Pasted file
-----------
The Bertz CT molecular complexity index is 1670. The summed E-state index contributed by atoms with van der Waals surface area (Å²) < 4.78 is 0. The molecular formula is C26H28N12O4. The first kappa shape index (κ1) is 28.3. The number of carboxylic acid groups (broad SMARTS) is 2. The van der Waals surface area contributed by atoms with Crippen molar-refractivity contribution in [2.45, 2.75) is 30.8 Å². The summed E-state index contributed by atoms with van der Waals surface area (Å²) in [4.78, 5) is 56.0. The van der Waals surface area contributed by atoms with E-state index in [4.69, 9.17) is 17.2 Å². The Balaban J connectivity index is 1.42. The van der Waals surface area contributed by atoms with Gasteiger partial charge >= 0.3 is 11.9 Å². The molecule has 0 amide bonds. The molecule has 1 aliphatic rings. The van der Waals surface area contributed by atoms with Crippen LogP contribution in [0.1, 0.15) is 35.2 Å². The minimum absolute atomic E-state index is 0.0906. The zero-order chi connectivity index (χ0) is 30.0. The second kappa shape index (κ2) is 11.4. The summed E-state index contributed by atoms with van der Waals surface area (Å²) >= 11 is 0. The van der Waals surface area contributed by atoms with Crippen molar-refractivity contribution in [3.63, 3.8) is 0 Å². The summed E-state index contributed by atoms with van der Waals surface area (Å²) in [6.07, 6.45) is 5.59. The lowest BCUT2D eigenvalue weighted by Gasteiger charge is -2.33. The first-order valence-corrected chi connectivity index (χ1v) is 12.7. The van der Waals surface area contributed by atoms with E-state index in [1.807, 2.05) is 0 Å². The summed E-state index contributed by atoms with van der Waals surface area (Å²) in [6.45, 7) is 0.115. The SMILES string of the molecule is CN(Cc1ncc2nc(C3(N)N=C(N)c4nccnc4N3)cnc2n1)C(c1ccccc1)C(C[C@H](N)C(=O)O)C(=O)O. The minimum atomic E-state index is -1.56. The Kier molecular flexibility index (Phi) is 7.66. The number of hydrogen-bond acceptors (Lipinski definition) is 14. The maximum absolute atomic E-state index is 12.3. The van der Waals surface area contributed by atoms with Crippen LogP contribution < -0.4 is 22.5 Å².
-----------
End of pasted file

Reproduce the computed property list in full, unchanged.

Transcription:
The Bertz CT molecular complexity index is 1670. The summed E-state index contributed by atoms with van der Waals surface area (Å²) < 4.78 is 0. The molecular formula is C26H28N12O4. The first kappa shape index (κ1) is 28.3. The number of carboxylic acid groups (broad SMARTS) is 2. The van der Waals surface area contributed by atoms with Crippen molar-refractivity contribution in [2.45, 2.75) is 30.8 Å². The summed E-state index contributed by atoms with van der Waals surface area (Å²) in [4.78, 5) is 56.0. The van der Waals surface area contributed by atoms with E-state index in [4.69, 9.17) is 17.2 Å². The Balaban J connectivity index is 1.42. The van der Waals surface area contributed by atoms with Gasteiger partial charge >= 0.3 is 11.9 Å². The molecule has 0 amide bonds. The molecule has 1 aliphatic rings. The van der Waals surface area contributed by atoms with Crippen LogP contribution in [0.1, 0.15) is 35.2 Å². The minimum absolute atomic E-state index is 0.0906. The zero-order chi connectivity index (χ0) is 30.0. The second kappa shape index (κ2) is 11.4. The summed E-state index contributed by atoms with van der Waals surface area (Å²) >= 11 is 0. The van der Waals surface area contributed by atoms with Crippen molar-refractivity contribution in [3.63, 3.8) is 0 Å². The summed E-state index contributed by atoms with van der Waals surface area (Å²) in [6.07, 6.45) is 5.59. The lowest BCUT2D eigenvalue weighted by Gasteiger charge is -2.33. The first-order valence-corrected chi connectivity index (χ1v) is 12.7. The van der Waals surface area contributed by atoms with E-state index in [1.807, 2.05) is 0 Å². The summed E-state index contributed by atoms with van der Waals surface area (Å²) in [6.45, 7) is 0.115. The SMILES string of the molecule is CN(Cc1ncc2nc(C3(N)N=C(N)c4nccnc4N3)cnc2n1)C(c1ccccc1)C(C[C@H](N)C(=O)O)C(=O)O. The minimum atomic E-state index is -1.56. The Kier molecular flexibility index (Phi) is 7.66. The number of hydrogen-bond acceptors (Lipinski definition) is 14. The maximum absolute atomic E-state index is 12.3. The van der Waals surface area contributed by atoms with Crippen LogP contribution < -0.4 is 22.5 Å².